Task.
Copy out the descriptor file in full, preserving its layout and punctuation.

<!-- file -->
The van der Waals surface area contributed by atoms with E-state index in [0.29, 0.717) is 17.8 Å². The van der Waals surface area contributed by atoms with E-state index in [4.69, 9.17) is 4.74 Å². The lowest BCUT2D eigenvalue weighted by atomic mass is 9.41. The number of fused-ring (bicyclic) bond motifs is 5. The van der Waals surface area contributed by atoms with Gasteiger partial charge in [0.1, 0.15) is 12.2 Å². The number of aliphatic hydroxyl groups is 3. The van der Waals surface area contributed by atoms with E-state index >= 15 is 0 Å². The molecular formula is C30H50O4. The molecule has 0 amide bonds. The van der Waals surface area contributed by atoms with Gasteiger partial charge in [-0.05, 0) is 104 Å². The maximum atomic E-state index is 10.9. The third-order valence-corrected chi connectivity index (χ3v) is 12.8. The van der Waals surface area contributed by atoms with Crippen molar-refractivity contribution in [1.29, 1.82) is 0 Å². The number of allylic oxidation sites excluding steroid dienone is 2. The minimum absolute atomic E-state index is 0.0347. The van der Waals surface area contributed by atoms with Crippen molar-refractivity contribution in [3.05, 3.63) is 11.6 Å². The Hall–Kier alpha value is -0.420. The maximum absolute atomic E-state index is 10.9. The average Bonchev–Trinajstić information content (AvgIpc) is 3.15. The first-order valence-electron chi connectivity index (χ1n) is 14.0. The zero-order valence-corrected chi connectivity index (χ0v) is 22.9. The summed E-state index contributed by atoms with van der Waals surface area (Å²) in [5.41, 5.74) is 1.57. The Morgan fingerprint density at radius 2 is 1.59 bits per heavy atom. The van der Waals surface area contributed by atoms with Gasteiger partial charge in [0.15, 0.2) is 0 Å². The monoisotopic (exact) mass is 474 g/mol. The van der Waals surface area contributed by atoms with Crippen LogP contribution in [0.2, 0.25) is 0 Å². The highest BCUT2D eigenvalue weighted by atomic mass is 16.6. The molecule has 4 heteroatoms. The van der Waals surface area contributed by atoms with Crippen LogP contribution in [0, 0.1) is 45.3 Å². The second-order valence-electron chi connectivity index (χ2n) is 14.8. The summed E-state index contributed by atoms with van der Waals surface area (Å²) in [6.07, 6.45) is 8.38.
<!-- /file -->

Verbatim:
The van der Waals surface area contributed by atoms with E-state index in [0.29, 0.717) is 17.8 Å². The van der Waals surface area contributed by atoms with E-state index in [4.69, 9.17) is 4.74 Å². The lowest BCUT2D eigenvalue weighted by atomic mass is 9.41. The number of fused-ring (bicyclic) bond motifs is 5. The van der Waals surface area contributed by atoms with Gasteiger partial charge in [0.1, 0.15) is 12.2 Å². The number of aliphatic hydroxyl groups is 3. The van der Waals surface area contributed by atoms with E-state index >= 15 is 0 Å². The molecular formula is C30H50O4. The molecule has 0 amide bonds. The van der Waals surface area contributed by atoms with Gasteiger partial charge in [-0.05, 0) is 104 Å². The maximum atomic E-state index is 10.9. The third-order valence-corrected chi connectivity index (χ3v) is 12.8. The van der Waals surface area contributed by atoms with Crippen molar-refractivity contribution in [1.29, 1.82) is 0 Å². The number of allylic oxidation sites excluding steroid dienone is 2. The minimum absolute atomic E-state index is 0.0347. The van der Waals surface area contributed by atoms with Crippen molar-refractivity contribution in [3.05, 3.63) is 11.6 Å². The Hall–Kier alpha value is -0.420. The maximum absolute atomic E-state index is 10.9. The average Bonchev–Trinajstić information content (AvgIpc) is 3.15. The first-order valence-electron chi connectivity index (χ1n) is 14.0. The zero-order valence-corrected chi connectivity index (χ0v) is 22.9. The summed E-state index contributed by atoms with van der Waals surface area (Å²) in [5.41, 5.74) is 1.57. The Morgan fingerprint density at radius 2 is 1.59 bits per heavy atom. The van der Waals surface area contributed by atoms with Gasteiger partial charge in [0.15, 0.2) is 0 Å². The monoisotopic (exact) mass is 474 g/mol. The van der Waals surface area contributed by atoms with Crippen LogP contribution in [0.2, 0.25) is 0 Å². The highest BCUT2D eigenvalue weighted by atomic mass is 16.6. The molecule has 4 heteroatoms. The van der Waals surface area contributed by atoms with Crippen LogP contribution in [0, 0.1) is 45.3 Å². The second-order valence-electron chi connectivity index (χ2n) is 14.8. The summed E-state index contributed by atoms with van der Waals surface area (Å²) in [6.07, 6.45) is 8.38.